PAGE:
The resume you writw is paramount to getting the job you want. Creating a resume can be very intimidating, but after reading this guide, you'll feel confident in creating your very best resume. What is a resume then ? When applying for a new job or embarking on a career change, your resume is often the first thing that a potential employee sees. A resume is a written document that provides details of your employment history, education, accomplishments, skills, and qualifications. It is typically submitted in combination with a cover letter, and it will be used by hiring managers and HR professionals to decide if you are a suitable candidate for an interview. In short, it determines your eligibility for a position that you are applying for within a company, as well as your potential salary. With most resumes only being viewed for a few seconds, yours must make an instant impression. There are useful resume building tools available online, and this handy guide to resume writing should help you in creating a professional resume. Moreover, it is essential to include the skills that your potential new employer will need to decide your eligibility. Areas that should be included are: Contact information - Name, full address, phone number, and email address Career summary or objective - One or two lines describing your career goals or targeted career objectives Work history - A brief description of prior roles and experience, including job titles, responsibilities and descriptions of your duties and achievements Education – A list of all qualifications and dates, including any awards or individual honors received Additional skills - Any special skills or certifications relevant to the position, including work-specific training or a second language, which can be prime topics for negotiation References - Names, locations and contact information of previous employers, managers or supervisors that can verify your suitability for the role, which is where networking come into play A resume should be purposefully brief—one to two pages long—and not to be confused with a CV, which is a much more detailed document. It provides a higher level of candidate information, along with more details about qualifications. Researching a resume It is always worth assessing the competition when attempting to apply for a new position. Many job sites now contain areas where you may search and view other people's stored resumes by specific roles or city. This can provide you with valuable insights into the information candidates are offering and can also be useful in obtaining salary information. It will also offer ideas on how to choose the best format and an appropriate template for your resume. Consider the position you are applying for and review other job advertisements for the same position. What skills are they looking for on your resume? Are your qualifications appropriate? Answering these questions will be valuable in helping you to compile the best resume possible. Writing your resume Header with contact information - Even though this is the most basic piece of information, it is amazing how many resumes lack contact information. Make sure you are providing your phone number and email address. You can have the best resume in the world, but it will be useless if the employer has no means by which to contact you. Professional title and resume summary - Include your current title and provide a brief overview of your role, responsibilities, and achievements. Skill matching - Carefully examine the position advertised and identify the skills and requirements that the company will target. Then you can creatively weave these into your resume in a way that sounds natural to the reader. Keywords and action verbs - Use of the correct keywords and action verbs can assist in the selection of your resume. Keywords demonstrate the skills and qualifications you possess, while action verbs speak to your ability to be successful in the advertised position. Use verbs like accomplished, developed, and managed. Achievements - Describe the successes and results which are relevant to the position. This is your time to demonstrate how you are the best leader or the most efficient organizer and, most importantly, to show how you can be an asset to the company. Software competencies and language proficiencies - If you have technical skills or applicable software skills, make sure you let your employer know that. If you have experience in an industry-specific software or are an expert user in spreadsheet packages, then it should be included on your resume. If you can speak, write or translate a second language, you should also add that information. Font and color theme – Take a moment to consider what font you will use for your resume. With the time spent reviewing each resume being so limited, you must use an easy-to-read typeface. It is best for resume purposes to stay with classic fonts such as Times New Roman, Helvetica, and Arial. Keep the color theme for your resume to a simple black text on white paper. You can use a highlight color such as blue or green, very sparingly. Stay away from colorful text and paper combinations, as it just doesn't look professional. Proofread Now that you have completed your resume and have created a professional representation of yourself take the time to proofread. Many great resumes can fall by the wayside due to avoidable and straightforward grammatical or phrasing errors. Make sure that the spelling is correct, and that the sentences are constructed correctly. Your resume should be easy to read while providing pertinent information accurately. Printing and saving Once completed, your resume should be saved with the right title and in the correct format. The file should be saved in .doc and .pdf formats and named appropriately. Naming your resume simply as "resume.doc" or "bobsresume.doc" isn't advisable. Take the opportunity to let the employer know who the resume belongs to at first glance. Using your full name is a safe bet, and you can also promote yourself even further. "BobSmith - Business Analyst.doc" is a great way to communicate who you are and what you do before the hiring manager even opens your document. Typical mistakes and tips on avoiding Irrelevant experience - During proofreading, it is also an excellent time to make sure that all the information you are including is entirely relevant for the position for which you are applying. While it is commendable that you hold first place in your neighborhood's fantasy football league, it's probably not a deciding factor in the management position that interests you. Don't be afraid to edit and cull any information that does not directly speak to the role. Keep it relevant. Not explaining a gap - While it can be awkward to explain any employment gaps, it is still better to provide information, rather than leave a blank. If you were unemployed for a while or took time off due to an illness, then document that. Try to turn it into a positive by highlighting positive traits that you learned during a challenging time. Layout and organization - Your resume should look simple, clean, and pleasing to the eye. If you have multiple prior roles in your work history section, be sure to list them in chronological order from most recent to the oldest. Once again, stay away from loud colors and fancy fonts. You are going for professional, sophisticated, and clean. Grammatical errors and typos - It was mentioned earlier in the article, but it's worth mentioning again. Errors in grammar and typos are the single biggest resume killer. The best resume on the planet will head immediately for the trash if it contains spelling mistakes or typing errors. Take the time to proofread. You can even have a friend or relative look it over, as a fresh set of eyes often picks up errors that you can't see. You should also use a spellchecker. While hundreds of resumes can be received for any one job posting, it is possible to set yourself apart from the crowd by following these simple guidelines. Take time to check your resume thoroughly and critically review your work. Does it say what you want? Does it reflect your achievements accurately? Does it portray you in the best possible light to a future employer? If the answer to these questions is "yes." then you have a solid resume that you can use to apply for future positions.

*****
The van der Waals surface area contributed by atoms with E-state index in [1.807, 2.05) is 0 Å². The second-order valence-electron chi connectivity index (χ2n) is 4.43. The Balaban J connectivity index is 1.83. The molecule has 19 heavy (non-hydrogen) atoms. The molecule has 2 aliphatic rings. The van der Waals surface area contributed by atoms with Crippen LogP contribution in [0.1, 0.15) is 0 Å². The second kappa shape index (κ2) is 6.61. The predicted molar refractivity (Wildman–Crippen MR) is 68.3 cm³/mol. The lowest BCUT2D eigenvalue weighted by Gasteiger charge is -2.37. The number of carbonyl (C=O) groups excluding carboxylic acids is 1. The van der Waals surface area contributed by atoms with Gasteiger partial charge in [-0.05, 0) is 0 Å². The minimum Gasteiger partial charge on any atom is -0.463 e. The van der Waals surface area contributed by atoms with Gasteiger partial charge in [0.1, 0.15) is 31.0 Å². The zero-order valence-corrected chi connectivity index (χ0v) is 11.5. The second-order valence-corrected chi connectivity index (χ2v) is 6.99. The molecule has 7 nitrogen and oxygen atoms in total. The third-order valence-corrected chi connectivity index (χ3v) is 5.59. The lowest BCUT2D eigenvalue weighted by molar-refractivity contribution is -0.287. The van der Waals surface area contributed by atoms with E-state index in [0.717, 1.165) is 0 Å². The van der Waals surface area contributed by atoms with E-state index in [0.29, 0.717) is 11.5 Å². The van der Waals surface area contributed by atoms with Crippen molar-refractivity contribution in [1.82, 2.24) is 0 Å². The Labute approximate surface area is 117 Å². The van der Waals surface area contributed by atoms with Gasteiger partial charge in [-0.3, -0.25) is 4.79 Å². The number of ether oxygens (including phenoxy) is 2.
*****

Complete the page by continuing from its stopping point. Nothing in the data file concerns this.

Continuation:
Read our ultimate guide to writing a cover letter to learn how to craft a letter that impresses potential employers and makes you stand out among a crowd of other candidates. What is a cover letter? As the name implies, a cover letter is simply a letter of introduction that precedes your resume. It tells the hiring manager a little about you before they check out your resume or look into your references. This can be a great opportunity to build a personal connection and show who you truly are. Typical components of a cover letter include: A header that contains your contact information A greeting that directly addresses the letter reader A brief introduction of who you are and what your career goals are Examples of why you are interested in that specific position Descriptions of skills you have that would make you a good candidate for the facility Your handwritten or typed signature A cover letter is not quite the same thing as an email introduction. It is usually a little longer and more formal than an email. At the same time, cover letters tend to be more personal. Instead of just bluntly stating who you are and what job you want, a cover letter helps the hiring manager get a glimpse into your personality. Researching a cover letter Review professional cover letter examples for your career to get an idea of what your letter should look like. Never copy sentences and phrases from these letters exactly since this can make you seem bland and unmemorable. Instead, use these samples as inspiration for the type of general outline and tone you should use. Cover letter templates are not quite as strict as resume templates. The majority of the letter will just follow a basic letter template. However, you may want to take a look at templates just to get ideas for how you will structure the heading of your letter. You can pick one that emphasizes your name and achievements or find a template that puts focus on how to contact you. Before you write the letter, read the job posting. Pay attention to all essential requirements, and show how you satisfy these criteria. In addition to looking at the original job posting, it is a good idea to check out postings for  similar jobs on SimplyHired . Take note of the language frequently used in postings to identify buzz words that describe what the typical employer wants. Employ these phrases in your cover letter to subtly show you can understand and anticipate the business's needs. Writing your cover letter The first step in ## Writing a cover letter is understanding proper formatting. Sticking to the basic letter writing format provides you with an easy outline and makes sure you do not forget anything important. Feel free to add more parts to your cover letter if you desire, but ensure it includes these essential features. The header – This is the part of the letter with all your essential information. Write your name, address, phone number and email, and put the date of the letter above or below the section with contact information. If desired, you can include any job title or career designation you have. Your greeting – The greeting will address who you are trying to contact. Write the name of the business, the business's phone number and email and the name of the hiring manager if you have it. After writing the recipient's information, greet them politely. A safe greeting is always "Dear" followed by their honorific and the person's last name, but if you do not have a specific name, you can just write "Dear Hiring Manager." The body – Cover letter bodies are usually three to four paragraphs in length. The first paragraph should introduce you and explain why you want the job. Then, you can move on to describing relevant education, work experience and life experience that makes you a good choice for the job. The closing – Sign off with a professional and polite closing like "Respectfully yours" or "Sincerely" followed by your name. It can be a nice touch to leave space on the letter to hand sign your name if it is a hard copy. When formatting, stick to a professional font in a 10- or 12-point size. Put a full line of space between each section of the letter and each paragraph of the body to avoid making it look like a giant block of text. If desired, you can align the header to the center or right side of the page to make it stand out. A good cover letter should read almost like a story. You want the whole thing to smoothly flow from one concept to the next, and every point should emphasize the main theme of you being a desirable candidate for the job. There are a few essential things to think about when telling your story. Match your skills to the ones in the job ad – A cover letter is not meant to be a list of every skill you have. Instead, you should highlight  two to three skills  you have that could be used to fulfill the duties that the job posting described. Focus on your achievements – Your cover letter is a good time to brag about yourself a little. Take the time to mention any notable achievements that could improve your ability to perform the job. This can include educational awards, changes you implemented in the workplace or career awards. Why do you want to work at the company? – Take the time to show that you have done a little research because  companies look more favorably on unique letters  tailored specifically for their business. The cover letter should show that you understand the company's goals and want to help achieve these goals because of your own personal interests and objectives. The whole point of a cover letter is to make you stand out. Here are a few things you can do to make sure you are memorable. Pick your voice – Having a clear, defined voice in your cover letter helps the hiring manager remember you due to some sort of definitive trait. Think about the one thing that defines your personality and career achievements, and craft each sentence carefully to convey that concept. Avoid cliches – A big danger of cover letters is cliches. People tend to feel unsure of their cover letter writing abilities, so they fall back on cliche concepts like "My greatest skill is my attention to detail." Try to use original concepts and phrasing to make sure you are memorable. Proofread You need to proofread because mistakes can make you look unintelligent or lazy. Start by reading over the letter for spelling mistakes and common grammatical issues. Then, read it out loud to see if it flows smoothly. Finally, read the content again to make sure you have not included unnecessary details. Printing and saving Make sure you save your resume in a file style that will retain your format even if it is opened with another program. It is a good idea to save in multiple formats in case one gets corrupted. If you plan to print a hard copy, use quality paper. Stick to a basic white or cream color in standard letter size to keep a professional look. For some extra oomph, purchase resume paper, which is a thicker weight and has a bit more texture than standard copy paper. Common mistakes and tips on avoiding To make sure your cover letter is as effective as possible, check to see if it contains any of these mistakes. Irrelevant experience – Never include experience that seems irrelevant. If you have no work experience in that career, explain how your past jobs taught you skills like customer service or office filing that could come in handy in the new job. Disorganized – A disorganized cover letter can make you look scatterbrained. Try to arrange your talking points into distinct paragraphs to stay on track. Grammatical errors and typos – This major issue can be avoided by taking the time to proofread. Consider asking a friend to proofread it too. Not being specific enough – Being vague can prevent you from being memorable. Use precise examples and details about yourself to avoid this problem. Not being personal enough – This is a big mistake because it wastes your chance to build a personal connection with the hiring manager. Remember to include personal touches like writing about why you entered your career or your favorite thing about the company you're applying to.